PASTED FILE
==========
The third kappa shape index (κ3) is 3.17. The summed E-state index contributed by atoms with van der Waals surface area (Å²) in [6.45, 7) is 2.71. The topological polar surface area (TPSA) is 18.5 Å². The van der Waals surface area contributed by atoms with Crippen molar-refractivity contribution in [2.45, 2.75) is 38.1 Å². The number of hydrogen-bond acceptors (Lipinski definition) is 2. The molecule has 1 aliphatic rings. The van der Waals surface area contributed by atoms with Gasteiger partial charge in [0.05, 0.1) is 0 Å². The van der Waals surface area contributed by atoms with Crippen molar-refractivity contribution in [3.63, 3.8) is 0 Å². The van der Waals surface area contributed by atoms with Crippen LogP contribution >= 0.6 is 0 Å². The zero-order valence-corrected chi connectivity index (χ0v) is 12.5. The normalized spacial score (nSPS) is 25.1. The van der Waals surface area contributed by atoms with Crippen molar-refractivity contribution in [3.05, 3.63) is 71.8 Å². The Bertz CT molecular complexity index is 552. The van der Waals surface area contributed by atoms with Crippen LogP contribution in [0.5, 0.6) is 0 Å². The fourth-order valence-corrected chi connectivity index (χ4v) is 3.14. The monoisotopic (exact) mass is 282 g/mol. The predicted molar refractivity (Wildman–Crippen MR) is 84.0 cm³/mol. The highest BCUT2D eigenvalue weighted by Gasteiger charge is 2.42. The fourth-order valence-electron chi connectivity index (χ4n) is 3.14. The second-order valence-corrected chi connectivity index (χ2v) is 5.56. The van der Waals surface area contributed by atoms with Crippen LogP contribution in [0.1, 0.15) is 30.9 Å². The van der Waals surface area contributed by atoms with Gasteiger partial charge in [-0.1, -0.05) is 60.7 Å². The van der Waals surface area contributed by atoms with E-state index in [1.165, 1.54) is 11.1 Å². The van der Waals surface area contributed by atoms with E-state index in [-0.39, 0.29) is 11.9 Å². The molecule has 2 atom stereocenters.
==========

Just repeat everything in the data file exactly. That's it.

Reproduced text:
The third kappa shape index (κ3) is 3.17. The summed E-state index contributed by atoms with van der Waals surface area (Å²) in [6.45, 7) is 2.71. The topological polar surface area (TPSA) is 18.5 Å². The van der Waals surface area contributed by atoms with Crippen molar-refractivity contribution in [2.45, 2.75) is 38.1 Å². The number of hydrogen-bond acceptors (Lipinski definition) is 2. The molecule has 1 aliphatic rings. The van der Waals surface area contributed by atoms with Gasteiger partial charge in [0.05, 0.1) is 0 Å². The van der Waals surface area contributed by atoms with Crippen molar-refractivity contribution in [3.63, 3.8) is 0 Å². The van der Waals surface area contributed by atoms with Crippen LogP contribution >= 0.6 is 0 Å². The zero-order valence-corrected chi connectivity index (χ0v) is 12.5. The normalized spacial score (nSPS) is 25.1. The van der Waals surface area contributed by atoms with Crippen molar-refractivity contribution in [3.05, 3.63) is 71.8 Å². The Bertz CT molecular complexity index is 552. The van der Waals surface area contributed by atoms with Crippen LogP contribution in [0.5, 0.6) is 0 Å². The fourth-order valence-corrected chi connectivity index (χ4v) is 3.14. The monoisotopic (exact) mass is 282 g/mol. The predicted molar refractivity (Wildman–Crippen MR) is 84.0 cm³/mol. The highest BCUT2D eigenvalue weighted by Gasteiger charge is 2.42. The fourth-order valence-electron chi connectivity index (χ4n) is 3.14. The second-order valence-corrected chi connectivity index (χ2v) is 5.56. The van der Waals surface area contributed by atoms with Crippen LogP contribution in [0.1, 0.15) is 30.9 Å². The van der Waals surface area contributed by atoms with Gasteiger partial charge in [-0.1, -0.05) is 60.7 Å². The van der Waals surface area contributed by atoms with E-state index in [1.165, 1.54) is 11.1 Å². The van der Waals surface area contributed by atoms with E-state index in [-0.39, 0.29) is 11.9 Å². The molecule has 2 atom stereocenters.